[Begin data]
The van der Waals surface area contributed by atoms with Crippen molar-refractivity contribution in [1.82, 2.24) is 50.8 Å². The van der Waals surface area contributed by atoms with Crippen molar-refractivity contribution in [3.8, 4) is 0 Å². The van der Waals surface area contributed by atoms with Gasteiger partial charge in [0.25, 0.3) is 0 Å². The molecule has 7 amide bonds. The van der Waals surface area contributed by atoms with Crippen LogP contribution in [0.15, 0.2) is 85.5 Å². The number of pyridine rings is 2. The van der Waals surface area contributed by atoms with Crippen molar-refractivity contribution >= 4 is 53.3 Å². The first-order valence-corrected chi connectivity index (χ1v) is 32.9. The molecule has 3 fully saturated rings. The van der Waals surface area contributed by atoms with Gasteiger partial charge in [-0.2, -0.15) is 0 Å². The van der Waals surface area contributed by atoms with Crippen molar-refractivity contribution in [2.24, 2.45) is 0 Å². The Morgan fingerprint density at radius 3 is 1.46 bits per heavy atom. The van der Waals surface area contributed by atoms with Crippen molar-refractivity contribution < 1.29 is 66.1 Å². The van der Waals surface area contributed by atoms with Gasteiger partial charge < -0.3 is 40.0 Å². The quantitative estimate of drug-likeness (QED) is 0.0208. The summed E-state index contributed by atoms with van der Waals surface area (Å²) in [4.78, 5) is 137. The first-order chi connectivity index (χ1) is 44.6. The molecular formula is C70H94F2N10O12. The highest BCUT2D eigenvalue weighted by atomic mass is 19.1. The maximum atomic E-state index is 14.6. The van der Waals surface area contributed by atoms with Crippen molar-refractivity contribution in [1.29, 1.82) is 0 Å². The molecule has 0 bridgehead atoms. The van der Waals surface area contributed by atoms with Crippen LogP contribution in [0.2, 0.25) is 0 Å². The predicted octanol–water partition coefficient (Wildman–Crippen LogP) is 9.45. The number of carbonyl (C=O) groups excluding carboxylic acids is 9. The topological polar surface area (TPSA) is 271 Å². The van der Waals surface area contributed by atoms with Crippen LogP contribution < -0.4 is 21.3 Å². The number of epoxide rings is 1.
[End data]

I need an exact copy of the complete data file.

The van der Waals surface area contributed by atoms with Crippen molar-refractivity contribution in [1.82, 2.24) is 50.8 Å². The van der Waals surface area contributed by atoms with Crippen molar-refractivity contribution in [3.8, 4) is 0 Å². The van der Waals surface area contributed by atoms with Gasteiger partial charge in [0.25, 0.3) is 0 Å². The molecule has 7 amide bonds. The van der Waals surface area contributed by atoms with Crippen LogP contribution in [0.15, 0.2) is 85.5 Å². The number of pyridine rings is 2. The van der Waals surface area contributed by atoms with Crippen molar-refractivity contribution >= 4 is 53.3 Å². The first-order valence-corrected chi connectivity index (χ1v) is 32.9. The molecule has 3 fully saturated rings. The van der Waals surface area contributed by atoms with Gasteiger partial charge in [-0.2, -0.15) is 0 Å². The van der Waals surface area contributed by atoms with Crippen molar-refractivity contribution in [2.24, 2.45) is 0 Å². The Morgan fingerprint density at radius 3 is 1.46 bits per heavy atom. The van der Waals surface area contributed by atoms with Crippen molar-refractivity contribution < 1.29 is 66.1 Å². The van der Waals surface area contributed by atoms with Gasteiger partial charge < -0.3 is 40.0 Å². The quantitative estimate of drug-likeness (QED) is 0.0208. The summed E-state index contributed by atoms with van der Waals surface area (Å²) in [4.78, 5) is 137. The first-order chi connectivity index (χ1) is 44.6. The molecular formula is C70H94F2N10O12. The highest BCUT2D eigenvalue weighted by atomic mass is 19.1. The maximum atomic E-state index is 14.6. The van der Waals surface area contributed by atoms with Crippen molar-refractivity contribution in [1.29, 1.82) is 0 Å². The molecule has 0 bridgehead atoms. The van der Waals surface area contributed by atoms with Crippen LogP contribution in [0.2, 0.25) is 0 Å². The predicted octanol–water partition coefficient (Wildman–Crippen LogP) is 9.45. The number of carbonyl (C=O) groups excluding carboxylic acids is 9. The topological polar surface area (TPSA) is 271 Å². The van der Waals surface area contributed by atoms with Crippen LogP contribution < -0.4 is 21.3 Å². The number of epoxide rings is 1.